There will be a new reason to go to Boothbay Harbor next summer for lovers of old schooners and maritime history or anyone fond of souvenirs and gifts from the coast of Maine.
Mark and Dianne Gimbel, owners of The Smiling Cow and Gimbel & Sons Country Store, will open a new business, Windjammer Emporium, in the Pier 1 space home to Mountain Tops, a T-shirt shop, for the last 38 years. The Blake family owns the space.
“I’ve always been interested in local history and have always wanted to have a local maritime museum,” Mark said. “We knew we wanted to do something a little different, so I said, ‘Why don’t we just combine our love of local maritime history with a retail store?’”
Mark and Dianne are the secretary and treasurer, respectively, of the nonprofit Friends of Windjammer Days and have been involved in the annual event since the organization’s inception in 2013.
Now the couple is realizing their dream to immerse themselves in the history of schooners and shipbuilding in the town where the family has run its two other stores since the early 1970s.
The Windjammer, as they often call it, will feature historical photos and models of schooners built in the Boothbay region, or those that came to Boothbay for trade, including in the booming ice industry of the early 1900s, Mark said.
The Gimbels have acquired photos and antique equipment, such as saws and tongs, from the local ice industry.
Most of the items on display will revolve around 19th and early 20th century ships, but there will also be some focus on newer ships.
Kiosks will tell the stories of famous local shipyards like Bristol Marine, formerly Boothbay Harbor Shipyard; and Hodgdon Yachts.
Mark recently met with local historian Barbara Rumsey, curator of the Boothbay Region Historical Society and a representative of the Peary-MacMillan Arctic Museum at Bowdoin College.
“We’re going to feature the Bowdoin, that was built by Hodgdon Bros. in East Boothbay in 1921,” Mark said. “Barbara has been very helpful and we’ve gotten some great images of the Bowdoin.”
A few weeks ago Mark learned about a veritable treasure trove of old ship models stashed away in a back room at the Oceanside Golf Resort, formerly Rocktide.
“I found out that when Rocktide was sold, the ship collection was still in that building,” he said. “There was a gorgeous array of ship models in the lobby, and a lot of locals liked going there to see it.”
He went to see what was left of the collection. “We’re featuring schooners at the Windjammer, and there were 12 or 15 schooner models still there,” he said. “Some are a couple feet long and some are 5 feet long.”
Mark emailed the owner of Oceanside, Paul Coulombe, telling him of his plans for the business and asking for permission to borrow some of the models. Coulombe congratulated him on the enterprise, which he called a “great idea,” and invited him to help himself.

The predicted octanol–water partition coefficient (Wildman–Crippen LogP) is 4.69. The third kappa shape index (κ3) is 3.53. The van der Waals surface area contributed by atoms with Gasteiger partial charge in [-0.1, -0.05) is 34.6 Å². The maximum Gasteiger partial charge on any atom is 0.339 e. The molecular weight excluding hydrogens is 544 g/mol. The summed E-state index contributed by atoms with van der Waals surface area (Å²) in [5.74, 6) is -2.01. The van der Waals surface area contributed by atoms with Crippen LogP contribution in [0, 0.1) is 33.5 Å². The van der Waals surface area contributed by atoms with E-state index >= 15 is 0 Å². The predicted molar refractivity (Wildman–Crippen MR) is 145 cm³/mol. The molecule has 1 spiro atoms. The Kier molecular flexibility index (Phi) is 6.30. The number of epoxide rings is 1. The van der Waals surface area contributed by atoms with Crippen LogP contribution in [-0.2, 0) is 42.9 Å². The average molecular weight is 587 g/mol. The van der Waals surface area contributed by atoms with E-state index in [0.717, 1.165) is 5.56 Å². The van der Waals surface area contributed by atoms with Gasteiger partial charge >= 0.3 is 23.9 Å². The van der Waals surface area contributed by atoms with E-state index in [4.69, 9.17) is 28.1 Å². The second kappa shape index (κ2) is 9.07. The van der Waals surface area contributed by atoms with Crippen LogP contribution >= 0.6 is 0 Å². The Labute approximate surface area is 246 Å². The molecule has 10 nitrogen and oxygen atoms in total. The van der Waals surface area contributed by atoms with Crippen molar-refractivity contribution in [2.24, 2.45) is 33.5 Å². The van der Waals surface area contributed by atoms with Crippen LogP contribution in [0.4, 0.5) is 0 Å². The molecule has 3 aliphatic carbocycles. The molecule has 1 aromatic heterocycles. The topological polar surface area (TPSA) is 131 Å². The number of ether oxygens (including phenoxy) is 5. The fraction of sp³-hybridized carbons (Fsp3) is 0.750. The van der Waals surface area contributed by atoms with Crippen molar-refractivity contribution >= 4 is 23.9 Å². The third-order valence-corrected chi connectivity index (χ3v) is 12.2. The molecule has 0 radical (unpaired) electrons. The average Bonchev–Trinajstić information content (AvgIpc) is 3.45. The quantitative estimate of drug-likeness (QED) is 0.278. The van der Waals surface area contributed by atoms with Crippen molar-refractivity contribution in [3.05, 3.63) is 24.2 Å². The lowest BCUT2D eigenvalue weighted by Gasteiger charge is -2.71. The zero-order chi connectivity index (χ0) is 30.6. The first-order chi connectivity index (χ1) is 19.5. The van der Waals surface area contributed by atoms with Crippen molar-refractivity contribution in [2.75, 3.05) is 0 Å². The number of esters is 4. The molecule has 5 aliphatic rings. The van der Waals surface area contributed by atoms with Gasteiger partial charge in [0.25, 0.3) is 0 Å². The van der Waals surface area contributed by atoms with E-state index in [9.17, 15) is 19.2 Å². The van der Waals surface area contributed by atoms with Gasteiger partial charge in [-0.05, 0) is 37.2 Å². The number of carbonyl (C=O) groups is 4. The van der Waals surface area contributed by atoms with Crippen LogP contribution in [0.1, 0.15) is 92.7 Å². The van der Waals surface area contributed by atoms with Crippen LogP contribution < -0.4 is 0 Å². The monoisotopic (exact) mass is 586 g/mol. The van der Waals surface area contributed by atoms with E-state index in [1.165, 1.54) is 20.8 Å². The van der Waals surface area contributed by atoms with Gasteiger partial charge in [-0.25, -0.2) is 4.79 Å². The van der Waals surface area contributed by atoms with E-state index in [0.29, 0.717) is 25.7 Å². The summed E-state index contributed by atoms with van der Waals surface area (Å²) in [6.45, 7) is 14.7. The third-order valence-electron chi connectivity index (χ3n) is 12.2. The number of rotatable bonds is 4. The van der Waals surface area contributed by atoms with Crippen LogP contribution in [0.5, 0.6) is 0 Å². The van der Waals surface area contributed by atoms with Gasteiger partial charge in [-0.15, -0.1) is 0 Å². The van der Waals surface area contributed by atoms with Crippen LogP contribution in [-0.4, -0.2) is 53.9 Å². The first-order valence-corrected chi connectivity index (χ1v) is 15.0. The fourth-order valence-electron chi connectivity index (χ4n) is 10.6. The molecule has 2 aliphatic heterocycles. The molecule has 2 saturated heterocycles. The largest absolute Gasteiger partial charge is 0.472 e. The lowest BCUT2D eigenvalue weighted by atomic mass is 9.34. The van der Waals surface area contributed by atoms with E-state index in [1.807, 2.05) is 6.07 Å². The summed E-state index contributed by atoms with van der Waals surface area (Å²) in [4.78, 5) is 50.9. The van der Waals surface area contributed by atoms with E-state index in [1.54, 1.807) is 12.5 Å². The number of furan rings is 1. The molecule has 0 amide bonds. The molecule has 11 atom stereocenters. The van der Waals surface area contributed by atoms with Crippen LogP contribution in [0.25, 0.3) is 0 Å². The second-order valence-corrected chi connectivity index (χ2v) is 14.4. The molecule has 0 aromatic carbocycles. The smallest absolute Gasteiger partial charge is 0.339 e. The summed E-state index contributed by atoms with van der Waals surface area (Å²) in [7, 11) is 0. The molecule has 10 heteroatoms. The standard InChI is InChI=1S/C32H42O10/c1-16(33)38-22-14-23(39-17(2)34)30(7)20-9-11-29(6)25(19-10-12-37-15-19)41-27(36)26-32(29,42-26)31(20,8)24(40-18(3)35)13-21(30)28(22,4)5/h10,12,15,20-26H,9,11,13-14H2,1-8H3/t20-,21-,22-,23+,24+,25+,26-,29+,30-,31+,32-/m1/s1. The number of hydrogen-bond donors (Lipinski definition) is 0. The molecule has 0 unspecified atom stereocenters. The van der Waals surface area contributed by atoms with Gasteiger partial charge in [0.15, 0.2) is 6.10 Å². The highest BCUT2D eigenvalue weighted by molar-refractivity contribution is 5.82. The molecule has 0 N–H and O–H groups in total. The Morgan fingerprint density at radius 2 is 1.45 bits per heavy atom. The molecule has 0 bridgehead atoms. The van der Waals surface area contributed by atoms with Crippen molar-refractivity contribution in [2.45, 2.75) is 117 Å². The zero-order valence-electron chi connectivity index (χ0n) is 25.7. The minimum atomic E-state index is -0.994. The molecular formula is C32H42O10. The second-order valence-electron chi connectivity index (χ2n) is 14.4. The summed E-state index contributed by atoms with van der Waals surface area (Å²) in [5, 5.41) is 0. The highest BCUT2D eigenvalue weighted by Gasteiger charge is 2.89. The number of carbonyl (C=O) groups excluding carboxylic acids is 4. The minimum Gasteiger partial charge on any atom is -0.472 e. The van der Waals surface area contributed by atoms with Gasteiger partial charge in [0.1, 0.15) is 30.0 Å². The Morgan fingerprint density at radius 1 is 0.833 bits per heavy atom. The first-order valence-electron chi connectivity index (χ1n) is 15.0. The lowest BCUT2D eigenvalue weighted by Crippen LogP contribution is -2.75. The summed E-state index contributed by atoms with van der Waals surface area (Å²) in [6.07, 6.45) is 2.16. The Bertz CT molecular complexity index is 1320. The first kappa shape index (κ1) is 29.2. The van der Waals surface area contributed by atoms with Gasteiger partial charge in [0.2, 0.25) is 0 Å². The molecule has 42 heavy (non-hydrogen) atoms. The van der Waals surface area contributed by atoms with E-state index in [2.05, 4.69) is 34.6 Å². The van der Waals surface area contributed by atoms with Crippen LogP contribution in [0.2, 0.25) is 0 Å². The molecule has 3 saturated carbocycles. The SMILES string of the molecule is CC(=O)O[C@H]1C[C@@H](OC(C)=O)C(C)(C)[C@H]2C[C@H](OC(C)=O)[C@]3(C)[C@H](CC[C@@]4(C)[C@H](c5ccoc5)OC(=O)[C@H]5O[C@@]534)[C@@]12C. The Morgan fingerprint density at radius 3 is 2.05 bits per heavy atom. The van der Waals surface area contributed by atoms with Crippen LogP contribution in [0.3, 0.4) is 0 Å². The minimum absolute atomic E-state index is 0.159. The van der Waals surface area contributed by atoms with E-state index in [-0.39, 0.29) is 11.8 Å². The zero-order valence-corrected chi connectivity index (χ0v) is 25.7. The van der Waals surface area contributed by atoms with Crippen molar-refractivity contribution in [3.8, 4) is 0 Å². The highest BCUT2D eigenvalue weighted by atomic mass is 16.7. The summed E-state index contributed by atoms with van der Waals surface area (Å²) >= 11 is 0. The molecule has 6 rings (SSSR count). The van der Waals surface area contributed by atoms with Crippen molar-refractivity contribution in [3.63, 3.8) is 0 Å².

“I was psyched,” Mark said. The Gimbels plan to have glass display cases made for the models.
The Gimbels plan to bring speakers, including shipbuilders and others in the industry, like East Boothbay sailmaker Nat Wilson, as well as locals with stories of maritime adventure, to the Windjammer.
“People are coming out of the woodwork and volunteering to talk,” Mark said.
According to Mark, the original plan for the space was for a museum, but the Gimbels learned that regulations did not allow the use of the space to change from retail to a museum.
Now the plan is for the space to be two-thirds or three-quarters retail, while the rest will be more educational in nature.
The retail aspect of the business will focus on custom nautical gifts, higher-end nautical clothing, antiques, and reproductions of historical photos and postcards, according to Mark.
There are plans for guided historical tours through the Windjammer and Bristol Marine.
“I am also hoping to engage local youth in learning about the long, glorious history of schooners in the fishing world: Grand Banks cod, mackerel, herring, and pogies (for oil),” Mark said in an email.
“We already have good relationships with people all over New England because we run Windjammer Days,” Mark said. “Last week the head of the Gloucester fleet sent me an email saying he had another Boothbay-built schooner that someday will be coming to Windjammer Days.”
The Gimbels were recently walking their dogs at Whale Park when they saw an old schooner arrive at the town dock.
“I walked down to check it out and it was the Sylvina W. Beal, built in East Boothbay in 1911,” Mark said. “It’s had quite the life – everything from sardine carrier to passenger trade.”
Mark got in touch with Rumsey, and the owner of the schooner met with her at the historical society. “They spent two hours just diving into the history of the ship,” he said. “They were in heaven.”
“It was so cool,” he said. “That’s why I love doing this.”